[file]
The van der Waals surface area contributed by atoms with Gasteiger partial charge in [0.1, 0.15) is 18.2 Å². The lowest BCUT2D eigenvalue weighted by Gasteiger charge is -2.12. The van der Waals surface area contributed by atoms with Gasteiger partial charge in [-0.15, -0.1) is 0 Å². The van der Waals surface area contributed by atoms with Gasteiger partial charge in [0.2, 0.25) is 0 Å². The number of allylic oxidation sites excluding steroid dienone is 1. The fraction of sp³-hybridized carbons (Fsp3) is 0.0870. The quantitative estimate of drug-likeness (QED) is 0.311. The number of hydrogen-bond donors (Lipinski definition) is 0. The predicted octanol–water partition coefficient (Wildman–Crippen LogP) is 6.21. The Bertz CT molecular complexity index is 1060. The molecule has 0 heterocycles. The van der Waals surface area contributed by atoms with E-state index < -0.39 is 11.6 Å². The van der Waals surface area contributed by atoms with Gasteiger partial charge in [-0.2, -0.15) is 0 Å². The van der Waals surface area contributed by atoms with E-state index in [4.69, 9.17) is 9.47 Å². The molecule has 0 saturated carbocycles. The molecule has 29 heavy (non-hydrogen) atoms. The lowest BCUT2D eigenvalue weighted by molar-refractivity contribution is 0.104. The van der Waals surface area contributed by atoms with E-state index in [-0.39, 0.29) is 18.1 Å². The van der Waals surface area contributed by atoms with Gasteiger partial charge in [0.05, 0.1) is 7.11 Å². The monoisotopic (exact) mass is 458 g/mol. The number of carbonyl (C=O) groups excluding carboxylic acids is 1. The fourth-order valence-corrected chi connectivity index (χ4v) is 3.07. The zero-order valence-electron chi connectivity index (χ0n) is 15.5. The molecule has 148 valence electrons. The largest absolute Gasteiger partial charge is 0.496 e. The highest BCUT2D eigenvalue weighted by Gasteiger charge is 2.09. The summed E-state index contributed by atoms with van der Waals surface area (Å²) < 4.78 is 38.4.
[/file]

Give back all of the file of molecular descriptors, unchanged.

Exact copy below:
The van der Waals surface area contributed by atoms with Gasteiger partial charge in [0.1, 0.15) is 18.2 Å². The lowest BCUT2D eigenvalue weighted by Gasteiger charge is -2.12. The van der Waals surface area contributed by atoms with Gasteiger partial charge in [-0.15, -0.1) is 0 Å². The van der Waals surface area contributed by atoms with Gasteiger partial charge in [0.2, 0.25) is 0 Å². The number of allylic oxidation sites excluding steroid dienone is 1. The fraction of sp³-hybridized carbons (Fsp3) is 0.0870. The quantitative estimate of drug-likeness (QED) is 0.311. The number of hydrogen-bond donors (Lipinski definition) is 0. The predicted octanol–water partition coefficient (Wildman–Crippen LogP) is 6.21. The Bertz CT molecular complexity index is 1060. The molecule has 0 heterocycles. The van der Waals surface area contributed by atoms with E-state index < -0.39 is 11.6 Å². The van der Waals surface area contributed by atoms with Gasteiger partial charge in [-0.2, -0.15) is 0 Å². The van der Waals surface area contributed by atoms with E-state index in [4.69, 9.17) is 9.47 Å². The molecule has 0 saturated carbocycles. The molecule has 29 heavy (non-hydrogen) atoms. The lowest BCUT2D eigenvalue weighted by molar-refractivity contribution is 0.104. The van der Waals surface area contributed by atoms with E-state index in [-0.39, 0.29) is 18.1 Å². The van der Waals surface area contributed by atoms with Gasteiger partial charge in [0.05, 0.1) is 7.11 Å². The monoisotopic (exact) mass is 458 g/mol. The number of carbonyl (C=O) groups excluding carboxylic acids is 1. The fourth-order valence-corrected chi connectivity index (χ4v) is 3.07. The zero-order valence-electron chi connectivity index (χ0n) is 15.5. The molecule has 148 valence electrons. The largest absolute Gasteiger partial charge is 0.496 e. The highest BCUT2D eigenvalue weighted by Gasteiger charge is 2.09. The summed E-state index contributed by atoms with van der Waals surface area (Å²) < 4.78 is 38.4.